On May 25th, 2020, George Floyd suffered death soon after being arrested and restrained by members of the Minneapolis Police Department. Like most Americans, I was appalled by images of Officer Chauvin with his knee on the neck of a prostrate Floyd as the latter struggled to breathe. It was a terrible scene, and it should never have happened. Floyd died soon thereafter, was immediately elevated to a state of semi-sainthood, and the nation erupted in a fury of racial violence. Chauvin and fellow officers at the scene were charged, and now, ten months later, Derek Chauvin is on trial for George Floyd’s death. Along with Chauvin, American justice will also be on trial.
Chauvin is being tried for being guilty of one of the following offenses:
Second Degree Murder – usually defined as intentional murder that lacks premeditation, or a murder that was intended to only cause bodily harm and demonstrates extreme indifference to human life.
Third Degree Murder – also called felony murder, when an offender kills, regardless of intent, during the commission of a dangerous crime.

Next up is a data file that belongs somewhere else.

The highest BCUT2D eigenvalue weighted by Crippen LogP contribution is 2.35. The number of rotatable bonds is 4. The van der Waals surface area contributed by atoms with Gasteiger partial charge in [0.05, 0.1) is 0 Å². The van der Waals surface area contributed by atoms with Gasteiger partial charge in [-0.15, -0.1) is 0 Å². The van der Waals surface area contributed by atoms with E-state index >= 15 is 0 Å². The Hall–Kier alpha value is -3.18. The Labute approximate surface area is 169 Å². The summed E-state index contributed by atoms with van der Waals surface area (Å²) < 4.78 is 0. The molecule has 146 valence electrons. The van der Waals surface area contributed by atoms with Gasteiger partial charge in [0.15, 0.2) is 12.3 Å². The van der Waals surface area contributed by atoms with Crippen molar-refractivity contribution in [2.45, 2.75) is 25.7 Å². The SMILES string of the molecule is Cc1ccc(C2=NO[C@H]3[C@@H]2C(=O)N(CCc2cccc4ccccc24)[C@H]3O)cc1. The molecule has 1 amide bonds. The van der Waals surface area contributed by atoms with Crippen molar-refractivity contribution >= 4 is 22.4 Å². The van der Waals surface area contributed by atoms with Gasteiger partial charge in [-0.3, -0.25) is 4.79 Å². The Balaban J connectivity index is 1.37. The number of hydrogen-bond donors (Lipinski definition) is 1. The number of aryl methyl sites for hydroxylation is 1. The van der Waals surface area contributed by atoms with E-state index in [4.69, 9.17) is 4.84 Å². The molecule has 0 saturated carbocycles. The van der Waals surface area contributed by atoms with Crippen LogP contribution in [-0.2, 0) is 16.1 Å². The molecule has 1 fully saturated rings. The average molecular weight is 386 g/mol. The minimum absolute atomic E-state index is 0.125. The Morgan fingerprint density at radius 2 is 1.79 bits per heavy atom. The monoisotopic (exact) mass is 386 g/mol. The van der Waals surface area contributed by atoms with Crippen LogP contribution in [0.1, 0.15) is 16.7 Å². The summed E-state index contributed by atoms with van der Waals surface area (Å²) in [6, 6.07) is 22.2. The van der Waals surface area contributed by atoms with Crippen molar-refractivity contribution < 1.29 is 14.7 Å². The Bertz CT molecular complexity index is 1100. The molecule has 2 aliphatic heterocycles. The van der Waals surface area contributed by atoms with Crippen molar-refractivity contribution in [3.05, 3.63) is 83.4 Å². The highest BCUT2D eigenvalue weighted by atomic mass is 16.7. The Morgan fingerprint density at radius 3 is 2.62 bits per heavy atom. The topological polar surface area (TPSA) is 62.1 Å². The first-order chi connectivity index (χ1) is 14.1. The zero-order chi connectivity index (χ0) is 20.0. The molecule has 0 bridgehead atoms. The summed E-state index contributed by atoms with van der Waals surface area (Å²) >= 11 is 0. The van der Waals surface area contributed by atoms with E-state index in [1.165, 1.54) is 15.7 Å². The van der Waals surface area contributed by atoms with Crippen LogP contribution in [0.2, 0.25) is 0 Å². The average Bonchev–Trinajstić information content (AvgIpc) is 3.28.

Manslaughter – the crime of killing a human being without malice aforethought.
The jurors will be required to render a unanimous verdict, and there will be intense pressure to convict Chauvin of murder. Even a manslaughter verdict would not suffice to satisfy those who want Chauvin to suffer a severe penalty – preferably death. Though a death sentence is impossible in Minnesota, a long prison sentence can be imposed. Should the jury find Chauvin not guilty, there is fear of massive rioting and possible bloodshed.
But is Chauvin guilty of killing George Floyd? Did placing his knee on the neck of a prostrate Floyd cause or contribute to that man’s death? Many of the examining medical experts say yes, but there are others who insist that Floyd’s symptoms and eventual death were because of a lethal overdose of fentanyl combined with the victim’s recent usage of methamphetamine. In their opinion, Floyd was a dying man even before Officer Chauvin placed his knee on his neck.
Regardless of what actually killed George Floyd, I believe most of us would agree that Derek Chauvin had no wish to kill Floyd. A crowd had gathered at the scene, and Chauvin knew that everything he said or did was being recorded. He was also aware of the racial tensions. What could Chauvin hope to gain by Floyd’s death? Nothing. What did he have to lose? Much. Why Chauvin continued to keep his knee on Floyd’s neck some minutes after he appeared unresponsive is beyond any logical explanation.
I am inclined to attribute Chauvin’s actions to terribly poor judgement or sheer stupidity. We do not usually imprison people for these failings, else the prisons would be overflowing, but this time we will probably make an exception.